Yellow Fever: The Naked Truth of Skin Bleaching

Written by on October 13, 2017

Chemical bleaching is responsible for a host of dangerous possible side effects, including osteoporosis, photosensitivity, and indirectly, skin cancer.

It can be said that the Nigerian state of mind is suffering from a self-inflicted yellow fever. We as a nation have become obsessed with bleaching our skin, much to the detriment of our society. We Nigerians are a proud people. Low self-esteem is not often associated with the average Nigerian citizen. However, the perpetuation and glamorisation of skin-lightening practices pose a threat to this national pride as well as the physical health of our people.

Fellow Nigerians, why is it that we associate lighter skin tone with success, class, beauty and refinement? This is what we must ask ourselves: what does the pigmentation of a person’s skin have to do with their overall desirability?

The prevalence of bleaching in the Nigerian entertainment industry is particularly appalling. How many of our favourite dark-skinned actresses and musicians have become increasingly lighter in complexion over the course of their careers?

Come to think of it, the practice has a dangerous influence on the Nigerian youth. The industry’s promotion of skin whitening encourages the same behaviour and inspires self-hatred within the younger generation. Some entertainers even go as far as mass producing and selling these creams to their young and gullible fans.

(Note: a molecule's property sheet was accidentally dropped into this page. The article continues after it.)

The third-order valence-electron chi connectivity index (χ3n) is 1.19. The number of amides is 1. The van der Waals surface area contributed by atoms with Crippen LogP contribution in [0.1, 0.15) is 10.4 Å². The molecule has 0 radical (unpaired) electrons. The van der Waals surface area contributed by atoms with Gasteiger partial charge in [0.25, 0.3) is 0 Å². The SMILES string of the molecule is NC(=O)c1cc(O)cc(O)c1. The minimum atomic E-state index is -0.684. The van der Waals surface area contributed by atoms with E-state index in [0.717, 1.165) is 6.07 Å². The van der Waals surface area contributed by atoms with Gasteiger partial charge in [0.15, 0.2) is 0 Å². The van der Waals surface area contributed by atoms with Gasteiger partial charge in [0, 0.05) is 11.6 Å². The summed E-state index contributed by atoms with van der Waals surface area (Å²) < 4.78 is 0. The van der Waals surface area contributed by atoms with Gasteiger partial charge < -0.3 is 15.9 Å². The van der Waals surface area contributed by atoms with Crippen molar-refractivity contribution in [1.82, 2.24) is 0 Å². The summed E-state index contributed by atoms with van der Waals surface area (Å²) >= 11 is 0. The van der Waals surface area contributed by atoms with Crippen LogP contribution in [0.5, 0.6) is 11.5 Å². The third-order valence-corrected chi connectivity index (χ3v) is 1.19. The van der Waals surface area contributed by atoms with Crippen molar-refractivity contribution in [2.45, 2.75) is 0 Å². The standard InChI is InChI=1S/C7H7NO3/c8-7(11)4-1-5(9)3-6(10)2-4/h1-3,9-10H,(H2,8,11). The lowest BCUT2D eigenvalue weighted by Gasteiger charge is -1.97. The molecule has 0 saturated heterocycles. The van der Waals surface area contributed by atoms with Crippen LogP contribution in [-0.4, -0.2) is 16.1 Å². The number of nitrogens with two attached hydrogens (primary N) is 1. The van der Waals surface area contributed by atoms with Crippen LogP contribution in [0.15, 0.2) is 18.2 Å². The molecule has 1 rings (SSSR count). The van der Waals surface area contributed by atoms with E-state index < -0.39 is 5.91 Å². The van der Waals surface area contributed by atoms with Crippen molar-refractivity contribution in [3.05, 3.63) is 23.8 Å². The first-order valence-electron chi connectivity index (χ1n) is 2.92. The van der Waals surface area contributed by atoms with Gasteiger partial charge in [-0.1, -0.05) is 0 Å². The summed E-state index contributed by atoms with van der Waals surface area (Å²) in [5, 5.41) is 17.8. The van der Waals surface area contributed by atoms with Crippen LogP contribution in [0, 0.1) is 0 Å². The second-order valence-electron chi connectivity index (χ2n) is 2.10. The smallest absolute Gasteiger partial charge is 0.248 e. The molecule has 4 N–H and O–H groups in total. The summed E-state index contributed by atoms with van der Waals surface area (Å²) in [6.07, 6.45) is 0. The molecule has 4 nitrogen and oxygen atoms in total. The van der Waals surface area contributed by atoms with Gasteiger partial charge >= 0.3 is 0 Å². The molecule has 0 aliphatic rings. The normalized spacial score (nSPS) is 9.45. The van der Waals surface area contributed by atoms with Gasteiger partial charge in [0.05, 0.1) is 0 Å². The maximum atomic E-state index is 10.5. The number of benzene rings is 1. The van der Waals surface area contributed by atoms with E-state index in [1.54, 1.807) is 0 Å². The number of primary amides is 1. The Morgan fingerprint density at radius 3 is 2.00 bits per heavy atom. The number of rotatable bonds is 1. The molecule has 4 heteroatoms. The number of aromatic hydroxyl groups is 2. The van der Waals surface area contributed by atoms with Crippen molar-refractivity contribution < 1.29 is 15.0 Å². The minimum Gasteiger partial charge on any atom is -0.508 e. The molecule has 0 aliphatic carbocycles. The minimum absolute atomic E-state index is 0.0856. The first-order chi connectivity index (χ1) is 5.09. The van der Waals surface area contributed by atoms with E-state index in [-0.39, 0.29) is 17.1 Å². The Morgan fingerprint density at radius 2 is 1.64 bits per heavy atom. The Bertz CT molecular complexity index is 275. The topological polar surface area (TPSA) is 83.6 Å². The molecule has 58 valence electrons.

This abominable skin-whitening endemic must be wiped out. Chemical bleaching is responsible for a host of dangerous possible side effects, including osteoporosis, photosensitivity, and indirectly, skin cancer. Worse still, it perpetuates the very Eurocentric beauty standards that keep diaspora Nigerians locked out of economic opportunities worldwide.

Several West African countries have worked to eliminate the poisonous practice. As of May 2015, Ivory Coast banned the use of all lightening creams, as a result of the damaging effects they have on the skin.

Other African countries have also followed suit. Ghana, for example, took the initiative to ban the importation of all beauty products containing the controversial skin-lightening chemical, hydroquinone. These countries are setting an example that Nigeria cannot afford to ignore.

According to the World Health Organisation, Nigeria has the world’s highest percentage of women using skin lightening products. A staggering seventy-seven percent of women in Nigeria bleach their skin! When asked about their reasons for this, Nigerian women often reply, tragically, that they want to look white.

We must foster a culture of unapologetic appreciation of our African features. If we hope to live in a world in which darker and lighter skin tones are considered equal, we must do more to shape it. Indeed, as the late Afro maestro, Fela Anikulapo Kuti labelled it, we must eradicate the yellow fever endemic that plagues us. May God Bless the people of our beloved Country, Nigeria.


This commentary was written by Funmilayo Adetokubo A-A, a political and International Affairs Analyst, based in Somerset, England, United Kingdom.

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